Six rhinos killed, global poachers involved
Organised poachers kill rhinos for their horns, which many believe contain aphrodisiac qualities besides being used as medicines for curing fever, stomach ailments and other diseases.india Updated: Apr 16, 2007 12:38 IST
At least six endangered one-horned rhinos have been killed since January, including two this month, by poacher gangs at the Kaziranga National Park in Assam, say officials.
"Six rhinos poached in about 100 days, including two killed in the past week, is a matter of grave concern," said park warden Utpal Bora.
The 430 sq km park, 220 km east of Assam's main city Guwahati, is home to the single largest population of the one-horned rhinoceros.
As per latest figures, 1,855 of the world's estimated 2,700 rhinos live in the wilds of Kaziranga -- their numbers ironically making them a favourite target for poaching.
"We are certain that the recent hunting for their horns was done at the behest of a very organised international poaching syndicate that has pumped in lot of funds to attract shooters to kill the animals," Bora said.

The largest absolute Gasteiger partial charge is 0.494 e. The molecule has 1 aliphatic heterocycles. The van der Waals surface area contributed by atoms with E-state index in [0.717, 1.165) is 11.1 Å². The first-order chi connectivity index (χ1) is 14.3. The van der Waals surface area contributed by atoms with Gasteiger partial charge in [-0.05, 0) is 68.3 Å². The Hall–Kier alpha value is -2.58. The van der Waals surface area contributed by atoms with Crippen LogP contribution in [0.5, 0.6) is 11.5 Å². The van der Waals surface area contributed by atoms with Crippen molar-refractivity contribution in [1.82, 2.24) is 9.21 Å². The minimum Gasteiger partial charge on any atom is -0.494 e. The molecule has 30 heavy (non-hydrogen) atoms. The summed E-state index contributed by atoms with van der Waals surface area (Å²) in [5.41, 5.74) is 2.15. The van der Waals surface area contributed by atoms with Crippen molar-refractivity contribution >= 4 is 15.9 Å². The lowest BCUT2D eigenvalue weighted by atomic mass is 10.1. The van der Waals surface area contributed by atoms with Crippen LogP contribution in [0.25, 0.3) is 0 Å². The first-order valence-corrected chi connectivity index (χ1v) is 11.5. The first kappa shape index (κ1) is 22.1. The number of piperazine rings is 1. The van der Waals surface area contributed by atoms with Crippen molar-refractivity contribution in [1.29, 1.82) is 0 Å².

Carcasses of the six adult rhinos bereft of their horns were found at the park. The poachers had used rifles and carbines to hunt the animals.
"We have mobilised all the resources and have stepped up security in the park. The villagers have joined us in our fight against poaching," another park ranger said.
Organised poachers kill rhinos for their horns, which many believe contain aphrodisiac qualities besides being used as medicines for curing fever, stomach ailments and other diseases.
Rhino horn is also much fancied by buyers from the Middle East who turn them into handles of ornamental daggers. Elephant ivory tusks are primarily used for making ornaments and decorative items.
Profits from the illegal rhino horn trade are staggering - rhino horn sells for up to Rs 1.5 million ($35,000) per kg in the international market. The fresh incidents of poaching come at a time when authorities believed the endangered one-horned rhinos were charging back from the brink of extinction.
"There was a time when poachers slaughtered about 50 rhinos annually in the early 1990s. But things have slowed down in recent years due to stepped up vigil. Now all off a sudden we see a spurt in poaching again," Bora said.
Five rhinos were poached last year and seven in 2005.
According to government estimates, poachers have killed about 500 of the beasts during the past two decades.